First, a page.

The rock wall seemed to come out of a mountain, hidden so deep in the forest that no one could see it from the surrounding area. The vine mat hid the cave entrance completely, and unless you knew the exact spot to get around the mat, you would walk directly by and never know it existed. The entrance to the cave was not dull like most caves Brody had seen in pictures. A mass of large, medium, and small perfectly formed, clear quartz crystal points outlined the immediate opening to the cave like a diamond band. Inside, long stalagmites and stalactites joined the floor and ceiling of the cave. The remaining interior wall space was decorated with massive crystal shapes, some taller than the kids.
“Wow,” was all Emma and Brody could manage to say as they wandered through the cave entrance, touching the quartz crystals.
“It’s like we’re standing inside a weird geode. How did you find this?” Brody turned toward Mr. M. So many questions were flying through his mind. What is this place? How did all of these rock types get all mixed up outside the cave? Is every quartz crystal inside exactly perfect? “How did you find this?” he repeated.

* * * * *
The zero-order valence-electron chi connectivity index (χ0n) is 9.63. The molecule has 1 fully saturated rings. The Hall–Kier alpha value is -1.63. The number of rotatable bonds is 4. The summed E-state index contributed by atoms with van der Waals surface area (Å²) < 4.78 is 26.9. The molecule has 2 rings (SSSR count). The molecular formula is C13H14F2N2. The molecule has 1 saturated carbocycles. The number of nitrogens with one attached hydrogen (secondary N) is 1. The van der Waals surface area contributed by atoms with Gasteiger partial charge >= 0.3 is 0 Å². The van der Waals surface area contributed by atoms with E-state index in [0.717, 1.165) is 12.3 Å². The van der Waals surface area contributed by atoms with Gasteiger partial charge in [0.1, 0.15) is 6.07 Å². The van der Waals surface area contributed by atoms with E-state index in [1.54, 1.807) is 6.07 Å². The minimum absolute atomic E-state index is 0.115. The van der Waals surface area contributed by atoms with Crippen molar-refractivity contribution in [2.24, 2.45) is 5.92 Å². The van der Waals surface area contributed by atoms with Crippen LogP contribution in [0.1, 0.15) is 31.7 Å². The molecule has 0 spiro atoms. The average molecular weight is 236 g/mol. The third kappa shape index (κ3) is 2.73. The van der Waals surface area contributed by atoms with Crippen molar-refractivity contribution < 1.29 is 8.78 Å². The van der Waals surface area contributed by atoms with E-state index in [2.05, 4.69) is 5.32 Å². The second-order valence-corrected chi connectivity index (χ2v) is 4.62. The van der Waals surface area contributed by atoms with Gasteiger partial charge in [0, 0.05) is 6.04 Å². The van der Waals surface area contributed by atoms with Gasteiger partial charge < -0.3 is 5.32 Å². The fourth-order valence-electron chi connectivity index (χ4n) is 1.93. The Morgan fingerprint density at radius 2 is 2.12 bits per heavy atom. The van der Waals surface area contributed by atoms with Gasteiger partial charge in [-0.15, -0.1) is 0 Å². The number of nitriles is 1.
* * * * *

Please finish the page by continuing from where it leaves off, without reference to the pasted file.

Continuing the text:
Mr. M chuckled. “That’s a story for another day.” He gave Brody a wink.
“Is the Blue John Fluorite inside this cave,” asked Emma.
“In a way, but no, actually,” said Mrs. M.
“What?” said Emma.
“To get where you need to be, use the first quartz crystal I gave you,” said Mrs. M. “Use the second one later.”
“Huh?” Emma looked at the large quartz crystal in her hand and then gazed around the cave walls at the other perfect crystals. Brody’s eyes also searched the cave walls until he spied a small opening with a worn gold plate embedded into the cave just above his head. The center of the plate had a hole shaped like the quartz crystal, a long rectangle with points on the ends.